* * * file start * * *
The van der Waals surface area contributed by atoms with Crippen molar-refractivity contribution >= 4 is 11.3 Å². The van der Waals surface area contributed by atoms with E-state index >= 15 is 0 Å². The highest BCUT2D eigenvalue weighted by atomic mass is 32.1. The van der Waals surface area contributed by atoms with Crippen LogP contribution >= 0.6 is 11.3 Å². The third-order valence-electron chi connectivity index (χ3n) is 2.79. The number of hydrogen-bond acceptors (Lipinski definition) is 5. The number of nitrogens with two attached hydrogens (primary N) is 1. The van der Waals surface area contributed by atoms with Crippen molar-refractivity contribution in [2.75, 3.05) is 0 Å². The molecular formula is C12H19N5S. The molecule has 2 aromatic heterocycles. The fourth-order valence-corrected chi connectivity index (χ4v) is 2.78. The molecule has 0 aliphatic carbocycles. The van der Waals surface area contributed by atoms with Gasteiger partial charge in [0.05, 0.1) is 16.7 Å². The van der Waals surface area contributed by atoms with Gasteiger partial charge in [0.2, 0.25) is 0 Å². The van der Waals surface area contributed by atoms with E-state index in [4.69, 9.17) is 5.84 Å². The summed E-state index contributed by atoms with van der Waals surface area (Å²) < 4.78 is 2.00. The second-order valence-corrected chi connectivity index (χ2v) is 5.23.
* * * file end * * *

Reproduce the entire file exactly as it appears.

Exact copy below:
The van der Waals surface area contributed by atoms with Crippen molar-refractivity contribution >= 4 is 11.3 Å². The van der Waals surface area contributed by atoms with E-state index >= 15 is 0 Å². The highest BCUT2D eigenvalue weighted by atomic mass is 32.1. The van der Waals surface area contributed by atoms with Crippen LogP contribution >= 0.6 is 11.3 Å². The third-order valence-electron chi connectivity index (χ3n) is 2.79. The number of hydrogen-bond acceptors (Lipinski definition) is 5. The number of nitrogens with two attached hydrogens (primary N) is 1. The van der Waals surface area contributed by atoms with Crippen molar-refractivity contribution in [2.75, 3.05) is 0 Å². The molecular formula is C12H19N5S. The molecule has 2 aromatic heterocycles. The fourth-order valence-corrected chi connectivity index (χ4v) is 2.78. The molecule has 0 aliphatic carbocycles. The van der Waals surface area contributed by atoms with Gasteiger partial charge in [0.05, 0.1) is 16.7 Å². The van der Waals surface area contributed by atoms with Gasteiger partial charge in [0.2, 0.25) is 0 Å². The van der Waals surface area contributed by atoms with E-state index in [4.69, 9.17) is 5.84 Å². The summed E-state index contributed by atoms with van der Waals surface area (Å²) < 4.78 is 2.00. The second-order valence-corrected chi connectivity index (χ2v) is 5.23.